John Turturro‘s Fading Gigolo is a gentle, Brooklyn-based, light-touch, indie-romantic fable. It’s a lot quieter and tenderer and less schticky than the trailer indicates. It’s appealing in a burnished, old-fashioned way, and it happens in a realm entirely (and in some ways charmingly) of Turturro’s imagining and making. The atmosphere is one of reverence, nostalgia, dignity, reserve, romance, class, kindness, caring, tradition. Eroticism, trust me, barely pokes through. The big standout element is gap-toothed Vanessa Paradis making her English-language debut. But this American Beauty-influenced poster makes no sense for a movie this discreet. I would go so far as to call it blatantly dishonest.
I’m late to the table as this Kevin Smith “Fatman on Batman” podcast posted on 9.2, but it was mentioned today that Smith tells a funny story about myself and Ben Affleck and the old Dogma controversy, which I reported on during my Mr. Showbiz days, and which all came out of a round-table discussion during the Armageddon junket. Affleck denied it and called me a “chump” and a “chucklehead,” etc. Funny stuff, old water under the bridge, 15 years ago.
This is beyond picayune or peripheral but now that my Toronto Film Festival is almost over I thought I’d mention that for the last seven days or so I’ve been making instant coffee in my little apartment without stove-heated (or electric-heated) water, but with hot water out of the tap in the bathroom basin. And it hasn’t been that bad. A lot of spoiled people out there (I’m speaking mostly of wealthy boomers and older GenXers) go around every day demanding that their coffee-bean drink has to be served just so, and I’m just saying that the world would be a kinder, gentler place if they could dial some of that shit back a bit. I have fairly high standards when it comes to preparing or savoring good coffee, but anyone can adjust to anything if they’ve a mind to. I’m just saying that hot-tap-water instant isn’t so terrible. You just have to Zen up and suck it in.
“No one doubts that poison gas was used in Syria. But there is every reason to believe it was used not by the Syrian Army but by opposition forces, to provoke intervention by their powerful foreign patrons, who would be siding with the fundamentalists. Reports that militants are preparing another attack — this time against Israel — cannot be ignored.” — from Vladimir Putin’s Op-Ed piece in yesterday’s N.Y. Times.
The about-to-happen screening I’m most interested in catching is the IMAX 3D version of Victor Fleming‘s The Wizard Of Oz, which is showing on Sunday morning at 10 am in Manhattan. I’m naturally presuming that the Warner Bros. technicians made extra-double-sure that this 1939 classic was converted with the utmost care and exactitude. This will be the first time in my life seeing a major-studio golden-age film from the 1930s in 3D, or any venerated classic from any era in this format. Would I like to see Howard Hawks‘ Only Angels Have Wings in 3D? Or Red River or White Heat or Young Mr. Lincoln or The Big Sleep? Nobody needs to see 3D versions of any of these films but I would be genuinely interested and beat a path if the conversions were done right.
Incidentally: During last spring’s 1.37-vs.-1.66 Shane brouhaha Warner Home Video’s Vice President of remastering Ned Price (i.e., one of the guys talking about the Oz 3D conversion in the above video) told me in an email that “I for one, don’t think you are worthy of anyone’s time.” I hereby forgive Price for saying this. It is always a good thing for the victor to be magnanimous.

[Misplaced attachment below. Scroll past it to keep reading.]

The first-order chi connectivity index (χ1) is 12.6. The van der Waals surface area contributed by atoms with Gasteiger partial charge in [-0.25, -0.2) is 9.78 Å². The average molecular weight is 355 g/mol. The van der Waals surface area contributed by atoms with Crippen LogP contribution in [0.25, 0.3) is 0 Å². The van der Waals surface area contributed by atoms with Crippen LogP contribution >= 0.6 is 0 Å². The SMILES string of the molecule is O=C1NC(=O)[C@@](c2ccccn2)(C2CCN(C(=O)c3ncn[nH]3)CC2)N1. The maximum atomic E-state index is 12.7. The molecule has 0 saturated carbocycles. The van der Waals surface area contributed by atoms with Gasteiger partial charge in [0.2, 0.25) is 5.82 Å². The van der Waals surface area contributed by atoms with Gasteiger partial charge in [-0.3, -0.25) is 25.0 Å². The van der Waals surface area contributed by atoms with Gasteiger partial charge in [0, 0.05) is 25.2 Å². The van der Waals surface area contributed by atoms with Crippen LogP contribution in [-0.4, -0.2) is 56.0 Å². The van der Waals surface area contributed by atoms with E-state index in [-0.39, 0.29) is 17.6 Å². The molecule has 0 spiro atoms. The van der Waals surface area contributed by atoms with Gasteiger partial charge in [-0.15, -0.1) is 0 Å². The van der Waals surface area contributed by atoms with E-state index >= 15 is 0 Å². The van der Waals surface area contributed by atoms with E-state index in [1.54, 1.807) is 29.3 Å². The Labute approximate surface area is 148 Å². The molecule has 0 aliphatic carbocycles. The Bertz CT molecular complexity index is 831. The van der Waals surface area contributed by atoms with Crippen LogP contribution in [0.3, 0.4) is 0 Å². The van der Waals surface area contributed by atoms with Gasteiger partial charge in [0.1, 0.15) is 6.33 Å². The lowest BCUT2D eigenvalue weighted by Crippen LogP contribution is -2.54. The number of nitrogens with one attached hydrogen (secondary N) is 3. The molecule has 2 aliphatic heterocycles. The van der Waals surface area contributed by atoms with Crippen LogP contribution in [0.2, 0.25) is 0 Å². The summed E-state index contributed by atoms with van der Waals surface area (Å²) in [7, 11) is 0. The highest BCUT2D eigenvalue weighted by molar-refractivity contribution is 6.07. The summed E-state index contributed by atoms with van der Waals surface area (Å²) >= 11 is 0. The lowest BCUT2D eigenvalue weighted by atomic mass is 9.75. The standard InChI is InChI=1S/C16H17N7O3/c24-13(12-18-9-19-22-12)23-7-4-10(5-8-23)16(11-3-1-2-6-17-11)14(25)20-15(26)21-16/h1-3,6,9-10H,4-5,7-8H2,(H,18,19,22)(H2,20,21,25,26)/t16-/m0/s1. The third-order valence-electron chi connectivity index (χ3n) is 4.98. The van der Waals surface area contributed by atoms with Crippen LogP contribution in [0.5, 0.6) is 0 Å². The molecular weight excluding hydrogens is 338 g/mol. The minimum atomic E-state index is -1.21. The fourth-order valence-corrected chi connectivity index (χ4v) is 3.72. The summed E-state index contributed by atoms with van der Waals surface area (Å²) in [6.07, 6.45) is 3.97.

A friend just asked me what my Toronto Film Festival schedule looks like on this, my last full day here. (I’m flying back to NYC tomorrow afternoon.) And I said. “Oh, I dunno…I’ve missed the start of the three-hour Eleanor Rigby movie with Jessica Chastain so, I guess, Mathew Saville and Joel Edgerton‘s Felony? Or Bruce McDonald’s The Husband…? Actually, naahh. I love how the TIFF programmers schedule only the films you have to talk yourself into seeing during the last couple of days, and yet they invariably schedule the hottest must-see films against each other during the first four or five days, which means you’re always going to miss a few of these — brilliant.
Nobody was more delighted by Jonathan Glazer‘s Sexy Beast (’00) than myself. I will revere that stone classic (particularly Ben Kingsley and Ray Winstone‘s performances) for the rest of my life. And while I was nowhere near as turned on by Glazer’s Birth (’04) I more or less approved as far as that went. But his latest, Under The Skin, which I saw the day before yesterday, is profoundly alienating — dull, meandering, murkily photographed, incoherent, nothing. It is not a pleasant or welcome thing to consider the possibility that Glazer has completely lost that spark or spirit or deliciously bent perspective that informed or at least contributed to the excellence of Sexy Beast, but Under The Skin demands as much. I sat there and sat there, waiting for “it” to happen, for any notion of what this film might be saying or even hinting at, for anything at all to come together in my head…and nothing happened. My eyes glazed over. My spirit sank into the swamp.
Vince Vaughn went there and apologized in October 2010, or about three years ago. Brett Ratner went there and apologized the following year (i.e., November 2011). And now Nymphomaniac director Lars von Trier has gone there and he, too, will presumably have to apologize. In a just-published article in the Norwegian film magazine Montages.no, Von Trier is quoted offering a kind of rationale as to why his film has no slow-motion footage, to wit: “What is [slow-motion] about? It is so gay!”